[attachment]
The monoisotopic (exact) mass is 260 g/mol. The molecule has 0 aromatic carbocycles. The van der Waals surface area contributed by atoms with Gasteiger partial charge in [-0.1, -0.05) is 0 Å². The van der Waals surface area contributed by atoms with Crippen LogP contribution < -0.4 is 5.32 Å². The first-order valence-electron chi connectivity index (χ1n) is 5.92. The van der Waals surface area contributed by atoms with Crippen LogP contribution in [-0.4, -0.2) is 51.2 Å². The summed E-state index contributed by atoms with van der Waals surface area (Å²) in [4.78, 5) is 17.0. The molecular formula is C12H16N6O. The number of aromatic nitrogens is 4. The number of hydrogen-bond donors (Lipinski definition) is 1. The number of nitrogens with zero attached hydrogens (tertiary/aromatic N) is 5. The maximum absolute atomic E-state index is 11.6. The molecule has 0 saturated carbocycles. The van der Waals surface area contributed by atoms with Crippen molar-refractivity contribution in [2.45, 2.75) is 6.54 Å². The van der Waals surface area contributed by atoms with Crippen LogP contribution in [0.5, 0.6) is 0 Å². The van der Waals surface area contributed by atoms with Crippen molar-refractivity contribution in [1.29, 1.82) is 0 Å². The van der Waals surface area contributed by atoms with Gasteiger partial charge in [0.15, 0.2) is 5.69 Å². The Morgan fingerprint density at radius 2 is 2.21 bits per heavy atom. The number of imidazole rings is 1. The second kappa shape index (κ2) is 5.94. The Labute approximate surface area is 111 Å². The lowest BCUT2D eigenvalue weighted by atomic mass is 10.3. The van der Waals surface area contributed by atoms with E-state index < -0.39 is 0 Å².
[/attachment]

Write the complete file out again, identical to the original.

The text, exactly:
The monoisotopic (exact) mass is 260 g/mol. The molecule has 0 aromatic carbocycles. The van der Waals surface area contributed by atoms with Gasteiger partial charge in [-0.1, -0.05) is 0 Å². The van der Waals surface area contributed by atoms with Crippen LogP contribution < -0.4 is 5.32 Å². The first-order valence-electron chi connectivity index (χ1n) is 5.92. The van der Waals surface area contributed by atoms with Crippen LogP contribution in [-0.4, -0.2) is 51.2 Å². The summed E-state index contributed by atoms with van der Waals surface area (Å²) in [4.78, 5) is 17.0. The molecular formula is C12H16N6O. The number of aromatic nitrogens is 4. The number of hydrogen-bond donors (Lipinski definition) is 1. The number of nitrogens with zero attached hydrogens (tertiary/aromatic N) is 5. The maximum absolute atomic E-state index is 11.6. The molecule has 0 saturated carbocycles. The van der Waals surface area contributed by atoms with Crippen molar-refractivity contribution in [2.45, 2.75) is 6.54 Å². The van der Waals surface area contributed by atoms with Crippen LogP contribution in [0.5, 0.6) is 0 Å². The van der Waals surface area contributed by atoms with Crippen molar-refractivity contribution in [1.29, 1.82) is 0 Å². The van der Waals surface area contributed by atoms with Gasteiger partial charge in [0.15, 0.2) is 5.69 Å². The Morgan fingerprint density at radius 2 is 2.21 bits per heavy atom. The number of imidazole rings is 1. The second kappa shape index (κ2) is 5.94. The Labute approximate surface area is 111 Å². The lowest BCUT2D eigenvalue weighted by atomic mass is 10.3. The van der Waals surface area contributed by atoms with E-state index < -0.39 is 0 Å².